I have one son at the moment born at home in a water pool through hypnobirthing. I am planning to have more and wondered if you have the time to explain a little about Australian maternity system as well as whether you could either yourself or recommend a doula/midwife for future births. I would greatly appreciate any information and support.

    Thank you.

    • Hi Laura
      The maternity system here is in a state of great change. I am reluctant to outline the complicated goings on as they may be very different when you are here and looking at your options. Perhaps once you get here connect with local mothers/birth groups and find out what is available in your local area. At them moment there are midwives and doulas working in Brisbane and I could recommend some. However, as I have said – things change a lot and the future is unknown. I may not be practising myself in a couple of years due to the changes. :)

  53. Quest says:

    I wanted to ask you a question but didnt see no where to email but ill just write here lol So i have a question about cerival swelling. My son was op and my water was broken early because I was laboring fast enough then came pitocin epi and swelling anyhoot i ended up with a c-section. I did have the urge to push at 5 cm but i fought it made it to 8 cm and felt like i was in transition but i started to swell and kept fighting the urge to push because the nurse on the last shift told me not to.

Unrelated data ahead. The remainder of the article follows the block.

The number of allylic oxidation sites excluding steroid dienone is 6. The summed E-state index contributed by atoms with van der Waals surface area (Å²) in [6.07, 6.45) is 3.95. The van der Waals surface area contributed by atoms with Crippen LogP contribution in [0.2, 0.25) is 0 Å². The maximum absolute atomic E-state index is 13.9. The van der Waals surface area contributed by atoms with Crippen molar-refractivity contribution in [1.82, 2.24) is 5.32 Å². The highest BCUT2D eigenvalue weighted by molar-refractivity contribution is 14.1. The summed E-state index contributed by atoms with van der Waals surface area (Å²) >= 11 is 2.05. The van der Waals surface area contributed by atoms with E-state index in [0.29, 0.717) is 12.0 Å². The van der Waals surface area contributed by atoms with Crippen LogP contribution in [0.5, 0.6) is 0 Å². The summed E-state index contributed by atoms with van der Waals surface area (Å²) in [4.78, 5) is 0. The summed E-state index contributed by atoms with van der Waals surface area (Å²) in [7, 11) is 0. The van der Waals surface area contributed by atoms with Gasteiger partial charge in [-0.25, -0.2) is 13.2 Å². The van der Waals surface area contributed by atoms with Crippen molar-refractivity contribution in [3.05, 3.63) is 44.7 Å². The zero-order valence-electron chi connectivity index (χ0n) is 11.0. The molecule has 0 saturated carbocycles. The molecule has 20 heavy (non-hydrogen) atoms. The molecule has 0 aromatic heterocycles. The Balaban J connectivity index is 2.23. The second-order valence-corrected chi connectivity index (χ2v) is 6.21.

Is there a way to tell what can cause cervical swelling?
    And for my personal notes what are techniques that can be used during labor to help reduce swelling?

    Im such a parnoid that my baby will be OP again or ill have cervical swelling… I know its slim that it can happen again but i want to be prepared. Im already making the decision to go through a hospital cnm b/c dh isnt comfortable with homebirth but thats for the near future he could change his mind.

    Thanks for reading…

  54. Leslie says:

    A wonderful blog…..and an amazing resource that is not funded by large corporation. namaste

  55. Isis says:

    I love your blog. I am a Spanish midwife and I would love to dedicate to home births but it is difficult because very few women (though growing) are willing to give birth at home. Typically the society call you “crazy” or tells you that you are risking their lives.
    Congratulations on your work.
    Sorry if my English is not good :)

    • Your English is much better than my Spanish :)
      Women are considered ‘crazy’ in Australia too. Whenever women are empowered enough to think their bodies can work without medical intervention they are considered crazy. Society is crazy in my opinion!

  56. Laima says:

    Hello,

    I’m a student Doula from Lithuania and I have one request i’d like to ask you personally.